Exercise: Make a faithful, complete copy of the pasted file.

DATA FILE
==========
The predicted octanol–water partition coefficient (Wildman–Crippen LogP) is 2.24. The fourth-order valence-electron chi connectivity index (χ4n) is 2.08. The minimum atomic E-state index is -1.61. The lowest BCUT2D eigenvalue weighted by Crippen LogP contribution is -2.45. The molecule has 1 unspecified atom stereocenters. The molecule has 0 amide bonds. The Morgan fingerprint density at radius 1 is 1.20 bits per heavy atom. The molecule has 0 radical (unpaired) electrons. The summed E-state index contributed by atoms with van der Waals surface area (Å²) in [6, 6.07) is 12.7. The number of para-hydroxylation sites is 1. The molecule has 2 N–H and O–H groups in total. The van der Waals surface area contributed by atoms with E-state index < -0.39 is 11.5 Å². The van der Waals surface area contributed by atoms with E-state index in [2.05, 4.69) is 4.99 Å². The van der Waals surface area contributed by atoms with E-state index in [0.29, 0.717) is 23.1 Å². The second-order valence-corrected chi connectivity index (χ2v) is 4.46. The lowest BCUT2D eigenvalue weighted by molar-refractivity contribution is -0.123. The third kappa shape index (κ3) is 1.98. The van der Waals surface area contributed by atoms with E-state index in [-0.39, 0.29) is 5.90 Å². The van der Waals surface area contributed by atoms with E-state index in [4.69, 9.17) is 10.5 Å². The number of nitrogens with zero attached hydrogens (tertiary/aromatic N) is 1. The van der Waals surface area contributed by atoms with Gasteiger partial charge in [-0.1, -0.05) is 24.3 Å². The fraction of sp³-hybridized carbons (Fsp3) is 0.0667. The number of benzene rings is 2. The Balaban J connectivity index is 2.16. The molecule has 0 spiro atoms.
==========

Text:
The predicted octanol–water partition coefficient (Wildman–Crippen LogP) is 2.24. The fourth-order valence-electron chi connectivity index (χ4n) is 2.08. The minimum atomic E-state index is -1.61. The lowest BCUT2D eigenvalue weighted by Crippen LogP contribution is -2.45. The molecule has 1 unspecified atom stereocenters. The molecule has 0 amide bonds. The Morgan fingerprint density at radius 1 is 1.20 bits per heavy atom. The molecule has 0 radical (unpaired) electrons. The summed E-state index contributed by atoms with van der Waals surface area (Å²) in [6, 6.07) is 12.7. The number of para-hydroxylation sites is 1. The molecule has 2 N–H and O–H groups in total. The van der Waals surface area contributed by atoms with E-state index < -0.39 is 11.5 Å². The van der Waals surface area contributed by atoms with E-state index in [2.05, 4.69) is 4.99 Å². The van der Waals surface area contributed by atoms with E-state index in [0.29, 0.717) is 23.1 Å². The second-order valence-corrected chi connectivity index (χ2v) is 4.46. The lowest BCUT2D eigenvalue weighted by molar-refractivity contribution is -0.123. The third kappa shape index (κ3) is 1.98. The van der Waals surface area contributed by atoms with E-state index in [-0.39, 0.29) is 5.90 Å². The van der Waals surface area contributed by atoms with E-state index in [4.69, 9.17) is 10.5 Å². The number of nitrogens with zero attached hydrogens (tertiary/aromatic N) is 1. The van der Waals surface area contributed by atoms with Gasteiger partial charge in [-0.1, -0.05) is 24.3 Å². The fraction of sp³-hybridized carbons (Fsp3) is 0.0667. The number of benzene rings is 2. The Balaban J connectivity index is 2.16. The molecule has 0 spiro atoms.